The formulation can further include at least one of a gelling agent, neutralizing agent; buffering agent, moisturizing agent, humectant, surfactant, antioxidant, emollient, or buffer, and the like. The formulation may be applied in the form of a gel, lotion, cream, spray, aerosol, ointment, emulsion, suspension, liposomal system, lacquer, patch, bandage, or occlusive dressing and the like.

BRIEF DESCRIPTION OF THE DRAWINGS

The features and benefits of the invention will now become more clear from a review of the following detailed description of illustrative embodiments and the accompanying drawings, wherein:

FIG. 1 is a graph depicting drug flux over time for testosterone in formulations including various amounts of lauryl alcohol (LA) in an in vitro model using human excised skin and 10 mg testosterone/cm2 in the loading chamber (n=3–4±SD).

FIG. 2 is a graph depicting drug flux over time for testosterone in formulations including various amounts of lauryl alcohol (LA) in an in vitro model using human excised skin and 50 mg testosterone/cm2 in the loading chamber (n=3–4±SD).

FIGS. 3A, B & C are graphs depicting median total, free and bioavailable testosterone serum concentrations following administration of 1% T+0% LA gel in vivo over a sampling period on days 1, 7, 14, and 21, respectively.

FIGS. 3D, E & F are graphs depicting mean bioavailable and free testosterone serum concentrations after different dose regimens and treatments with a 1% T+2% LA gel in vivo over a sampling period on days 1, 7, 14, respectively.

FIG. 4A is a graph depicting mean serum concentrations of estradiol (E2) following single dose administration of E2+0% LA gel (a=0.75 mg E2; b=1.50 mg E2).

FIG. 4B is a graph depicting mean trough concentrations of E2 over time following repeated administration of E2+0% LA gel (a=0.75 mg E2; b=1.50 mg E2).

FIG. 4C is a graph depicting mean trough concentrations of E2 over time following repeated administration of E2+0% LA gel in one subject (2.5 g; ±SD; 240.0 H-value out of scale (28.0 ng/dl)).

FIG. 4D is a graph depicting individual trough concentrations of E2 over time following repeated administration of E2+0% LA gel at both doses.

FIG. 4E is a graph depicting mean serum concentrations of E2 following multiple dose administration of E2+0% LA gel (a=0.75 mg E2; b=1.50 mg E2).

FIG. 4F is a graph depicting mean serum concentrations of estrone (E1) following single dose administration of E2+0% LA gel (a=0.75 mg E2; b=1.50 mg E2).

FIG. 4G is a graph depicting mean trough concentrations of E1 following repeated administration of E2+0% LA gel (a=0.75 mg E2; b=1.50 mg E2).

FIG. 4H is a graph depicting mean serum concentrations of E1 following multiple dose administration of E2+0% LA gel (a=0.75 mg E2; b=1.50 mg E2).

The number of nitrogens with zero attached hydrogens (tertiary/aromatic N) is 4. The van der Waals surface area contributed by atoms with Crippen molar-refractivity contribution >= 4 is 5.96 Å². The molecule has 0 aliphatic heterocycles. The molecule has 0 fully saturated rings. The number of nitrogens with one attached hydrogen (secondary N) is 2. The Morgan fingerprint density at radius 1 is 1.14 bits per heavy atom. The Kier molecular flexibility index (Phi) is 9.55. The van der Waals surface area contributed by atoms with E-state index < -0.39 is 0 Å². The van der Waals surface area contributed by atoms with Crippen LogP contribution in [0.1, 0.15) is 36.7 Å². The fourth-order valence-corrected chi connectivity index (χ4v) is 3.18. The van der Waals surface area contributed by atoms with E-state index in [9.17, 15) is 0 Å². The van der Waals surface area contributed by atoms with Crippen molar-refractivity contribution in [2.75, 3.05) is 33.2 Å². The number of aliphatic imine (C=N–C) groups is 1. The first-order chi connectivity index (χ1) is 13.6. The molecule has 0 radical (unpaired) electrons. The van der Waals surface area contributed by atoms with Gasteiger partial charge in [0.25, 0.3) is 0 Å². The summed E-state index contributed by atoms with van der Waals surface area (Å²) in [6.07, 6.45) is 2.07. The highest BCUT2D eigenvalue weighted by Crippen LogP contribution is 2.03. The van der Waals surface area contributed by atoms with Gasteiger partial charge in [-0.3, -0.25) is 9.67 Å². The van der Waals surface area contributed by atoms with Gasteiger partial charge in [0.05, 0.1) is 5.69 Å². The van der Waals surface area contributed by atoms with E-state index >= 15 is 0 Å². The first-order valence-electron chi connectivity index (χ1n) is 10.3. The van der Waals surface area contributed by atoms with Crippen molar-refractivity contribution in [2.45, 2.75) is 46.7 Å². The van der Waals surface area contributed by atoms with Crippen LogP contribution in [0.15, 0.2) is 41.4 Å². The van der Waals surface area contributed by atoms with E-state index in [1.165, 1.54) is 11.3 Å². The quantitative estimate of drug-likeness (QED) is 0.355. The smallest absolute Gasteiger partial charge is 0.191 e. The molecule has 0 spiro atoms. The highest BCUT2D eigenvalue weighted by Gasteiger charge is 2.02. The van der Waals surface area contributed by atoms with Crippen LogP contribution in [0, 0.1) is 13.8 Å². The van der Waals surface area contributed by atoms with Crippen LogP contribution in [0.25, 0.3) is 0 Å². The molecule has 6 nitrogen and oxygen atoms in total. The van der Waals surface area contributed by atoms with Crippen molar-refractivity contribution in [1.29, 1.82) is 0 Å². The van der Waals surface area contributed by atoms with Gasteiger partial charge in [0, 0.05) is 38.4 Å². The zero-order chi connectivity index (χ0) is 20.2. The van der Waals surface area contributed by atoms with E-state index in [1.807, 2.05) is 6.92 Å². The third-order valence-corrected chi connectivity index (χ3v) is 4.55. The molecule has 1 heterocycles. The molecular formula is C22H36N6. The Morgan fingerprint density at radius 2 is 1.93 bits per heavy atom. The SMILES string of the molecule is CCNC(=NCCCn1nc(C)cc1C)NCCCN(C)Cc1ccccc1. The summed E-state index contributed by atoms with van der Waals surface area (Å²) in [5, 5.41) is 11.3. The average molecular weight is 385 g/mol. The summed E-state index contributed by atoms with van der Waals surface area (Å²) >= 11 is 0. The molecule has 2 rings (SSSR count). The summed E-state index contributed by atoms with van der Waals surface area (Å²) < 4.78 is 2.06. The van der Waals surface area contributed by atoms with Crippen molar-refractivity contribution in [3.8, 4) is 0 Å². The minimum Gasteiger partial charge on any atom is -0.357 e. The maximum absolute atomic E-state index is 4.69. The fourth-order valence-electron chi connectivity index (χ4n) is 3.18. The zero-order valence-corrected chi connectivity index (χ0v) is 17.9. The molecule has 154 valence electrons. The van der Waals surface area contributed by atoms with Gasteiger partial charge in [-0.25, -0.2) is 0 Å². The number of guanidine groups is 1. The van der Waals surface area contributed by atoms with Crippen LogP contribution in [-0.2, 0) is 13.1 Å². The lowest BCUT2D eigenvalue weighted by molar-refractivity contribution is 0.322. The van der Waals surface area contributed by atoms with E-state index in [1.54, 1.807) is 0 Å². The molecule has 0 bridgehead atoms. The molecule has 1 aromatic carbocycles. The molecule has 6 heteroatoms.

FIG. 4I is a graph depicting mean serum concentrations of estrone-sulfate (E1-sulfate) following single dose administration of E2+0% LA gel (a=0.75 mg E2; b=1.50 mg E2).

FIG. 4J is a graph depicting mean trough concentrations of E1-sulfate following multiple dose administration of E2+0% LA gel (a=0.75 mg E2; b=1.50 mg E2).

FIG. 4K is a graph depicting mean serum concentrations of E1-sulfate following multiple dose administration of E2+0% LA gel (a=0.75 mg E2; b=1.50 mg E2).

FIG. 5A is a graph depicting mean change from baseline in daily moderate-to-severe hot flush rate after E2+0% LA gel at various doses (Intent-to-treat efficacy population (“ITT”); Method of last observation carried forward for subjects who discontinued early (“LOCF”).

FIG. 5B is a graph depicting mean change from baseline in daily moderate-to-severe hot flush rate after E2+0% LA gel at various doses (Evaluable-LOCF).

FIG. 5C is a graph depicting mean change from baseline in daily hot flush mean severity after E2+0% LA gel at various doses (ITT-LOCF).

DETAILED DESCRIPTION OF THE PREFERRED EMBODIMENTS

The formulations of the present invention may be clear, water washable, cool to the touch, quick drying, spreadable and/or a non-greasy formulations, such as a gel. In other aspects of the invention, the formulation may be a spray, ointment, aerosol, patch, buccal and sublingual tablets, suppositories, vaginal dosage form, or other passive or active transdermal devices for absorption through the skin or mucosal surface. The formulations of the present invention may be applied directly to the skin such as by, for example and not limitation, a gel, ointment, or cream or indirectly though a patch, bandage, or other occlusive dressing.

Advantageously, the substantial omission of the long chain fatty alcohols, long-chain fatty acids, and long-chain fatty esters provides a formulation that does not have the unpleasant odor, irritation, and/or greasy texture caused by formulations of the prior art that include one or more of such compounds. Thus, the formulation in accordance with the present invention will result in greater patient compliance. The inventive formulations are substantially free of such alcohols, fatty acids, and long-chain fatty esters so that the odors associated with those compounds do not emanate from the formulation. In this regard, “substantially free” means an amount which does not impart a perceptible odor to the formulation at a distance of 1 meter. Such formulations are also deemed to be substantially odor free. For the purpose of example and illustration, a formulation comprising fatty alcohols, fatty acids and/or fatty esters in an amount of less than about 0.04% by weight of the formulation is substantially odor free.